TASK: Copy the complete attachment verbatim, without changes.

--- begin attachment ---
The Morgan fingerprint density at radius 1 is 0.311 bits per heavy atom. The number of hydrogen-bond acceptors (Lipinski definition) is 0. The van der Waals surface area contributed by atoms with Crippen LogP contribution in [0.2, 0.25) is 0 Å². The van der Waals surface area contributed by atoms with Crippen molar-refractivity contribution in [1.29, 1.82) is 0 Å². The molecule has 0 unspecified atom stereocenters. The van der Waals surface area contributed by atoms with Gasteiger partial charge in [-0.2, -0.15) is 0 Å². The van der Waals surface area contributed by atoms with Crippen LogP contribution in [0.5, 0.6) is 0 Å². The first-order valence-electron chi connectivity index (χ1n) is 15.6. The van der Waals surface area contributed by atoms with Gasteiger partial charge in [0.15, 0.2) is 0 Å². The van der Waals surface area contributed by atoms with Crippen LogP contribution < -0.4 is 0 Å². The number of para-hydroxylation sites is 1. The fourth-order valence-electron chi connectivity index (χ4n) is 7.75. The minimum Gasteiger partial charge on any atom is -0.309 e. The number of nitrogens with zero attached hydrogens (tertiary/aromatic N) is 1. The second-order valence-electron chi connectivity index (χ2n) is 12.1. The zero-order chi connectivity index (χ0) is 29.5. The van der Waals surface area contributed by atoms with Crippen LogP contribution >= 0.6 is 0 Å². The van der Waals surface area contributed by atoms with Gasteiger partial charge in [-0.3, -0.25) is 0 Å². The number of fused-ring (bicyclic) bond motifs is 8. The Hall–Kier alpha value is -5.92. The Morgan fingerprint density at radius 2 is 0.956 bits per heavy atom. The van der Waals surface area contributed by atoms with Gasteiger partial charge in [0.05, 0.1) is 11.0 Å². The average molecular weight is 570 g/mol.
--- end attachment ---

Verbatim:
The Morgan fingerprint density at radius 1 is 0.311 bits per heavy atom. The number of hydrogen-bond acceptors (Lipinski definition) is 0. The van der Waals surface area contributed by atoms with Crippen LogP contribution in [0.2, 0.25) is 0 Å². The van der Waals surface area contributed by atoms with Crippen molar-refractivity contribution in [1.29, 1.82) is 0 Å². The molecule has 0 unspecified atom stereocenters. The van der Waals surface area contributed by atoms with Gasteiger partial charge in [-0.2, -0.15) is 0 Å². The van der Waals surface area contributed by atoms with Crippen LogP contribution in [0.5, 0.6) is 0 Å². The first-order valence-electron chi connectivity index (χ1n) is 15.6. The van der Waals surface area contributed by atoms with Gasteiger partial charge in [0.15, 0.2) is 0 Å². The van der Waals surface area contributed by atoms with Crippen LogP contribution < -0.4 is 0 Å². The number of para-hydroxylation sites is 1. The fourth-order valence-electron chi connectivity index (χ4n) is 7.75. The minimum Gasteiger partial charge on any atom is -0.309 e. The number of nitrogens with zero attached hydrogens (tertiary/aromatic N) is 1. The second-order valence-electron chi connectivity index (χ2n) is 12.1. The zero-order chi connectivity index (χ0) is 29.5. The van der Waals surface area contributed by atoms with Crippen LogP contribution >= 0.6 is 0 Å². The van der Waals surface area contributed by atoms with Gasteiger partial charge in [-0.3, -0.25) is 0 Å². The number of fused-ring (bicyclic) bond motifs is 8. The Hall–Kier alpha value is -5.92. The Morgan fingerprint density at radius 2 is 0.956 bits per heavy atom. The van der Waals surface area contributed by atoms with Gasteiger partial charge in [0.05, 0.1) is 11.0 Å². The average molecular weight is 570 g/mol.